What is a Radiologic Technologist? | 4 Common Misconceptions



4 Common Misconceptions About Radiologic Technologists.

  1. No, we can’t tell you what we see in your x-ray. That’s called interpreting images and out of our scope of practice. We could lose our license for doing that. Plus, if we did….what’s left for the Radiologist?
  2. We are not Technicians. Technicians fix the equipment. We are trained for two years on how to acquire diagnostic images through the skilled use of the equipment. 
  3. We aren’t “just button pushers.” That’s like saying pilots just “stare out the front window of the plane.”
  4. I’m not a Doctor or Nurse. Just because I wear scrubs in a hospital doesn’t make me one. Feel free to READ MY BADGE.

We Image Gently, We Don’t Interpret

There are approximately 337,077 registered radiologic technologists in the United States as of 2018, according to the American Society of Radiologic Technologists. I have been one of them since 2005. Rad Techs are formally educated in anatomy, proper patient positioning, precise examination techniques, standard equipment protocols, radiation safety and protection, and proper patient care. These are all encompassed in a two-year program that technologists must complete before sitting for a national board exam. The exam must be successfully passed to earn the title Radiologic Technologist.

A part of our profession is abiding by a Code of Ethics. Among these ethics, is a clear understanding of our role in providing healthcare. We capture diagnostic images that a radiologist will use to interpret and diagnose a condition. This interpretation is one of the pieces of the medical puzzle that a patient’s attending physician will use in an attempt to solve a problem. Rad Techs obtain the image, radiologists interpret the image and attending physicians gather all the information they can to solve the riddle. None of us are trained nor qualified to do the job of the other members on this triad.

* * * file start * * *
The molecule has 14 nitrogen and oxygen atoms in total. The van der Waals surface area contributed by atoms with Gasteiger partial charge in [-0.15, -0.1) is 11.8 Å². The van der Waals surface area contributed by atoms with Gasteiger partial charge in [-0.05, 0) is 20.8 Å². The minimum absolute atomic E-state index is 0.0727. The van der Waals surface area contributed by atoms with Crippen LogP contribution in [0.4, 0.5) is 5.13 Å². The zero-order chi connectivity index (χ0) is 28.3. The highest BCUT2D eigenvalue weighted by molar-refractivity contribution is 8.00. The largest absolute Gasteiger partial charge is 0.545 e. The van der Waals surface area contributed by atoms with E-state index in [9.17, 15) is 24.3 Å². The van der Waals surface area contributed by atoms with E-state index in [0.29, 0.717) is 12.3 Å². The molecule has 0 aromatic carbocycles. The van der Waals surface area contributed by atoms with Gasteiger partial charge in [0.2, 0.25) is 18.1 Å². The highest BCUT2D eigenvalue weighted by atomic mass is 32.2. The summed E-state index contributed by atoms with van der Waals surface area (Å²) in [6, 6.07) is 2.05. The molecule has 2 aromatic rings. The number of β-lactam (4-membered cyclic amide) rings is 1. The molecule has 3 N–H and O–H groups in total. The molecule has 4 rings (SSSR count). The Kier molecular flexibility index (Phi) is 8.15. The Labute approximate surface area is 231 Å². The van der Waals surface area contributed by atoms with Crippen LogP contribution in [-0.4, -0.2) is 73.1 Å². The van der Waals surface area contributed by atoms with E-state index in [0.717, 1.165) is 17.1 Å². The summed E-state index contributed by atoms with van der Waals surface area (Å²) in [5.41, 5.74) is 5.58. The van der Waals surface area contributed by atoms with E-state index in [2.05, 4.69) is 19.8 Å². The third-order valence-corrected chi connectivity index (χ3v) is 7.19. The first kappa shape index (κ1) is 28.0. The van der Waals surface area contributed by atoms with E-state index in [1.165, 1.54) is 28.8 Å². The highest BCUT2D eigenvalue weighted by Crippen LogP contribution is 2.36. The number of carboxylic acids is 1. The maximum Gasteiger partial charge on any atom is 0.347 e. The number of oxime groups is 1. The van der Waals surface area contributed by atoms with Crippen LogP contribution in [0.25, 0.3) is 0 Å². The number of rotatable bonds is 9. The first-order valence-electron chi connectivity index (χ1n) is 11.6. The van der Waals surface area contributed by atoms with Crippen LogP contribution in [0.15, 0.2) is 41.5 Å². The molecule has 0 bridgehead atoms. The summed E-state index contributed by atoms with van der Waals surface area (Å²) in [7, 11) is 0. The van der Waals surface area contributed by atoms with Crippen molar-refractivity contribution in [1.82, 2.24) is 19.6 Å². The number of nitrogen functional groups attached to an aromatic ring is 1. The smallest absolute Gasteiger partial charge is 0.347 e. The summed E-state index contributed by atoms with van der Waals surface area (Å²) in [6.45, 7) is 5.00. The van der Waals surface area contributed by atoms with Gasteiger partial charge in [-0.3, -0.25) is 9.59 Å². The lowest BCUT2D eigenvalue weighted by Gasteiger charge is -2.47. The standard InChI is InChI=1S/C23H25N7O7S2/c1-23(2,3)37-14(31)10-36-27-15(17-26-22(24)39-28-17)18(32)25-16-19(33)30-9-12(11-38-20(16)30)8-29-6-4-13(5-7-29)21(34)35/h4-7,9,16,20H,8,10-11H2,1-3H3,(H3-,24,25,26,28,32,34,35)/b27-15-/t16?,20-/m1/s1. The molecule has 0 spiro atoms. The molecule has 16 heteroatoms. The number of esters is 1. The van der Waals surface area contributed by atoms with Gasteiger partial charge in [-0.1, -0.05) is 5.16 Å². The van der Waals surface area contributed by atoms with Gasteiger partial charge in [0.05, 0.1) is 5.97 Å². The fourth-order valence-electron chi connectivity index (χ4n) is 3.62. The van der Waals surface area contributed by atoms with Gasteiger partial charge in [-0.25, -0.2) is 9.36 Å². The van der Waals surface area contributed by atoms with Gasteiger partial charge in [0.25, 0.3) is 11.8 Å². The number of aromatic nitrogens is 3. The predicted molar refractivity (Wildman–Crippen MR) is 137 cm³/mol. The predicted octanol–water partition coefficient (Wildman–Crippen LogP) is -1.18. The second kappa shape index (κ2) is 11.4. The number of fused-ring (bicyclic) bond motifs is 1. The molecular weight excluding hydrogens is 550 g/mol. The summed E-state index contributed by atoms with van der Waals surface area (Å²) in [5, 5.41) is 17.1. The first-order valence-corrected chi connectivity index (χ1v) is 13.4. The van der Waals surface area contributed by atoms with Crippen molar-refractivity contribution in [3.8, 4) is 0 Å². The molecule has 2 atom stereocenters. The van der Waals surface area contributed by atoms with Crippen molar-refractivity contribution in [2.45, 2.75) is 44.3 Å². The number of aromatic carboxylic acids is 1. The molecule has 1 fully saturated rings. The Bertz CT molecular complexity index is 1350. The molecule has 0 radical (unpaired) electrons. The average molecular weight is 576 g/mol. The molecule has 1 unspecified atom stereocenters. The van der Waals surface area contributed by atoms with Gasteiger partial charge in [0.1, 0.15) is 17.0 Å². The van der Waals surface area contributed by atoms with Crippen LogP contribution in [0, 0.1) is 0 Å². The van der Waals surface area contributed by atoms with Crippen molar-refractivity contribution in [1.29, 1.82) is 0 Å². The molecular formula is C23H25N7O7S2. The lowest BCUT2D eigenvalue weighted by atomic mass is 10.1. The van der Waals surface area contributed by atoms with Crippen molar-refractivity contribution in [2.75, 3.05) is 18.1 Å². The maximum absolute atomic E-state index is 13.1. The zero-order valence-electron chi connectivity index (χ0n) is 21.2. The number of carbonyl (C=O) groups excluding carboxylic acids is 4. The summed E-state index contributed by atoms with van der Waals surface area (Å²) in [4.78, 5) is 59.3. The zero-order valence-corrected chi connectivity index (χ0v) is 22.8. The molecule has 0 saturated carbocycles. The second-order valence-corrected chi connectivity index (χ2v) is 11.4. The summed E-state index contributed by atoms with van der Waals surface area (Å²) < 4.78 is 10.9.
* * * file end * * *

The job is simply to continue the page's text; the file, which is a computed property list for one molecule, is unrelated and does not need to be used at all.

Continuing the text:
That is why we absolutely cannot tell a patient what we think we might see on an x-ray image. First, it is out of our scope of practice to interpret images. We didn’t learn how to do that in school and have no business attempting it. Second, if we attempted to interpret and failed to identify a pathology properly there could be dire consequences up to and including death. Or even worse… a lawsuit (I’m kidding…sort of.) So we are doing you no favors by attempting to read the image upon your request.

Technologists see pneumonia on chest x-rays every day. We see them enough that most of us know what it looks like on the x-ray image. But we couldn’t tell you what caused it, physiologically. And if we could, we didn’t get any pharmacology classes in x-ray school. So we can’t tell you how to treat pneumonia with antibiotics, steroids, expectorants or whatever else a physician may prescribe to you as a means of treatment. The best practice for good quality patient care is to let each member of the healthcare team do the job they were trained to provide.

This is why we politely decline to “just tell me what you see.”

Technicians vs Technologists

This is an age-old rub and I couldn’t even tell you where it started. I don’t know of many other professions where people get called the wrong names. We don’t call our auto mechanics “auto musicians.” I understand that technician and technologist sound similar but they mean completely different things. The common understanding through the lens of healthcare is that technicians work on equipment. They are the medical mechanics who fix our portable x-ray machines and ultrasound machines when they break down. They don’t know anything about using the equipment to capture diagnostic images. On the contrary, technologists couldn’t tell you the first thing about how to fix any of this stuff. Our plan of attack – turn it off and back on. That’s the best we can do when our equipment fails. Then we call the technicians.